The 91 Borders Buses service runs a few times per day except Sundays between Peebles and Bigger, and it crosses this route at Stobo Kirk, and at Broughton. This is at roughly 1/3 and 2/3 points in the route, so good options for part-walking. The whole bus route takes 45 minutes. Where there are no bus stops, simply flag it down on demand or tell the driver where you’d like to get off. Borders buses timetable is on line, and there’s an app with live locations and mobile tickets - but be at bus stops in plenty of time and watch for the deviations to times (published) from school holidays, Fridays, Saturdays, etc. Also, be alert that there is another 91 bus from the same stops in Biggar, though it goes to Lanark, so don’t confuse the two. Both of these services intersect the reasonably regular 101/102 service (at May 2022 by Stagecoach) between Edinburgh and Dumfries, but don’t necessarily connect well for every arrival/ departure. The Peebles end of the route also intersects with regular Borders Buses X62 services from Edinburgh to/from Galashiels (with connections to ScotRail service and X95 bus between Carlisle and Edinburgh).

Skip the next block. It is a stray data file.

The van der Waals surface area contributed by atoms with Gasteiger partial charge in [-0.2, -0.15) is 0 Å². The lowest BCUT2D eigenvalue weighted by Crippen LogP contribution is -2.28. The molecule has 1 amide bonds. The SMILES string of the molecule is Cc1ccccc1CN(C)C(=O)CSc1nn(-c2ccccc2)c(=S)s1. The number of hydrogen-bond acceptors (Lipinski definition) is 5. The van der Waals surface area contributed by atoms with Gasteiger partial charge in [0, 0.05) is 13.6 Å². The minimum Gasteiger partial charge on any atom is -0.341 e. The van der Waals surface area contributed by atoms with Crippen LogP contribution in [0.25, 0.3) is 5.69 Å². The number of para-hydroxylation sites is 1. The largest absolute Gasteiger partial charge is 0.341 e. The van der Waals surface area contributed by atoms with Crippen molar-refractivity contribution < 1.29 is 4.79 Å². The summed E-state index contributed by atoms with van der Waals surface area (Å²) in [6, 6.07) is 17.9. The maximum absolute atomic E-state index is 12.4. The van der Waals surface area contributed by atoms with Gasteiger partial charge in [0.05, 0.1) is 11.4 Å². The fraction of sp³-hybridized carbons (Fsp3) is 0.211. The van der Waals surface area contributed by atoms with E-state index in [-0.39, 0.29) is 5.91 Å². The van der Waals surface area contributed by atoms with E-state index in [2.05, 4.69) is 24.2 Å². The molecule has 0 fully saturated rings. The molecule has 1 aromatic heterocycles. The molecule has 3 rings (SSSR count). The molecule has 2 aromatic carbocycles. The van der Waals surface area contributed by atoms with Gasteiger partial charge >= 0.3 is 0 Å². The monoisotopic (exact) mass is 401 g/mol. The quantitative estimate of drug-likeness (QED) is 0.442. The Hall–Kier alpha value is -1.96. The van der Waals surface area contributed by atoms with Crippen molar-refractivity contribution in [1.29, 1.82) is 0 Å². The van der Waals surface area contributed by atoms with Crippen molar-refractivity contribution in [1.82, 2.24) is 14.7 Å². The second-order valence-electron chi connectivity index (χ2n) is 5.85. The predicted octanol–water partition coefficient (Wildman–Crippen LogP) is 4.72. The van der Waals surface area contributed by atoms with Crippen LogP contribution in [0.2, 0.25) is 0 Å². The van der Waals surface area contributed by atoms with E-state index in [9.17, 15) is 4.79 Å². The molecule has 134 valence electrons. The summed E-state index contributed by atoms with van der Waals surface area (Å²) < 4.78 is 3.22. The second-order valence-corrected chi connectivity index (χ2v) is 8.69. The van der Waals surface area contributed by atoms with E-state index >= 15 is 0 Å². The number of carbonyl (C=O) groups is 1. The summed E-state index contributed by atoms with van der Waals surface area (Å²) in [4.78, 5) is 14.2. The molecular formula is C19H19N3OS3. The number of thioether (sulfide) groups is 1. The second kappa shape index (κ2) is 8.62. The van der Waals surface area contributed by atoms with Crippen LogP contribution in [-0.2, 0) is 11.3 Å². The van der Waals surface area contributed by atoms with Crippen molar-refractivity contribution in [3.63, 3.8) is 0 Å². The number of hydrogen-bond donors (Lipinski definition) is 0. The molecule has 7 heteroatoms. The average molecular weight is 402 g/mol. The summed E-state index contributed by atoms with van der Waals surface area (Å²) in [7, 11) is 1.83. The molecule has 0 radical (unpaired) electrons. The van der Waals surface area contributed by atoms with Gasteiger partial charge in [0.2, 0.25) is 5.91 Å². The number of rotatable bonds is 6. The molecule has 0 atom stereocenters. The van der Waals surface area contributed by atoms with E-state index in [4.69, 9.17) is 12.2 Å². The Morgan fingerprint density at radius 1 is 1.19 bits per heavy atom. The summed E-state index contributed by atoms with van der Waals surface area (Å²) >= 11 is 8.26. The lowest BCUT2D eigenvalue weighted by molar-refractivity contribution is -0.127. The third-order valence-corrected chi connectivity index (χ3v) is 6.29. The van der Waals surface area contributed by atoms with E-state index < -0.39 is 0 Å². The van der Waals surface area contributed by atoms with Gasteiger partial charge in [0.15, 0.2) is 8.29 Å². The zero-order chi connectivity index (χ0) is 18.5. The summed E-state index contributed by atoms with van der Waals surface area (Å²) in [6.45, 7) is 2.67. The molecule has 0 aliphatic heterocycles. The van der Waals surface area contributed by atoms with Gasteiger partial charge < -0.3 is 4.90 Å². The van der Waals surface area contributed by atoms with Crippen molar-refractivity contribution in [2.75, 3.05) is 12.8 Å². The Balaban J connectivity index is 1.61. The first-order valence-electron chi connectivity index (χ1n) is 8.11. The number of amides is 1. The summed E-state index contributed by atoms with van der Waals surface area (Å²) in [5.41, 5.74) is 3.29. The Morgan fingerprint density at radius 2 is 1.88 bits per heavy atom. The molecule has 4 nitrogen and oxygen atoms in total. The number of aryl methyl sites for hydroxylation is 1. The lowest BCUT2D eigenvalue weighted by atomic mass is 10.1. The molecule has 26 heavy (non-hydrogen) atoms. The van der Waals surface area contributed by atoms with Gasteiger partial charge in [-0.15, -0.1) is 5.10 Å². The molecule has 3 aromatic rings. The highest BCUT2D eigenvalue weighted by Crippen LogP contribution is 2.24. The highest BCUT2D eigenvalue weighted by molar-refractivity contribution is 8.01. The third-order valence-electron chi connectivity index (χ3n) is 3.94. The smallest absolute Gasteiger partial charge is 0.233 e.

The route, depending upon season, passes through fields that may contain cattle, so be particularly alert for mothers with calves who may be aggressive. It is usually possible to widely circumnavigate them with caution. It is walkable with a dog, but there are many gates in some sections that should be left as found, and not climbed over at the non-hinge end. There are some stiles over which a dog may need help, or require a diversion to the nearest gate. Watch for some barbed wire on some gates. There is occasional flooding on the Biggar-Broughton section, though to either side rather than on the path. In heavy rain, the rest of the route can be boggy in places though navigable. Be careful on the brief encounter with the busier B road at Stobo, and the brief stretch of less-busy road at ‘The Glack’, but the Cademuir road section is single-track and quiet.